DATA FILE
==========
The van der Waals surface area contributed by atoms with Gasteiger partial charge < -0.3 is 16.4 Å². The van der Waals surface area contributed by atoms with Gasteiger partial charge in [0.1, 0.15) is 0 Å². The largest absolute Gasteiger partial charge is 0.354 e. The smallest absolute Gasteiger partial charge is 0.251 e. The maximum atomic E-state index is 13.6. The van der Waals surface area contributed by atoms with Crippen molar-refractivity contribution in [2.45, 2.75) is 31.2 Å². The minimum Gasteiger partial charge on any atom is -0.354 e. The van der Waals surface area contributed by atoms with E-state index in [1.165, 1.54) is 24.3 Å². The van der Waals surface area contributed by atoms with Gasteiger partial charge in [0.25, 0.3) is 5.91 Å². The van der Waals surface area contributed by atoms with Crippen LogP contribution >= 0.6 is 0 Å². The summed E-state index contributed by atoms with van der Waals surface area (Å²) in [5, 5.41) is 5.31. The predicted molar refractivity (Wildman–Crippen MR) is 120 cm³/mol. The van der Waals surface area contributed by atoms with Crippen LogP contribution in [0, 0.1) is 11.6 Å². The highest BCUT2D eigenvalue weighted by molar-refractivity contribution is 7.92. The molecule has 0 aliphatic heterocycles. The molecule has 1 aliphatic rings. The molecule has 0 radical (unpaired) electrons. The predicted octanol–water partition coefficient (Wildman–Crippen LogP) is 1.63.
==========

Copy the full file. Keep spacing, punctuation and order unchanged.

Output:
The van der Waals surface area contributed by atoms with Gasteiger partial charge < -0.3 is 16.4 Å². The van der Waals surface area contributed by atoms with Gasteiger partial charge in [0.1, 0.15) is 0 Å². The largest absolute Gasteiger partial charge is 0.354 e. The smallest absolute Gasteiger partial charge is 0.251 e. The maximum atomic E-state index is 13.6. The van der Waals surface area contributed by atoms with Crippen molar-refractivity contribution in [2.45, 2.75) is 31.2 Å². The minimum Gasteiger partial charge on any atom is -0.354 e. The van der Waals surface area contributed by atoms with E-state index in [1.165, 1.54) is 24.3 Å². The van der Waals surface area contributed by atoms with Gasteiger partial charge in [0.25, 0.3) is 5.91 Å². The van der Waals surface area contributed by atoms with Crippen LogP contribution >= 0.6 is 0 Å². The summed E-state index contributed by atoms with van der Waals surface area (Å²) in [5, 5.41) is 5.31. The predicted molar refractivity (Wildman–Crippen MR) is 120 cm³/mol. The van der Waals surface area contributed by atoms with Crippen LogP contribution in [0, 0.1) is 11.6 Å². The highest BCUT2D eigenvalue weighted by molar-refractivity contribution is 7.92. The molecule has 0 aliphatic heterocycles. The molecule has 1 aliphatic rings. The molecule has 0 radical (unpaired) electrons. The predicted octanol–water partition coefficient (Wildman–Crippen LogP) is 1.63.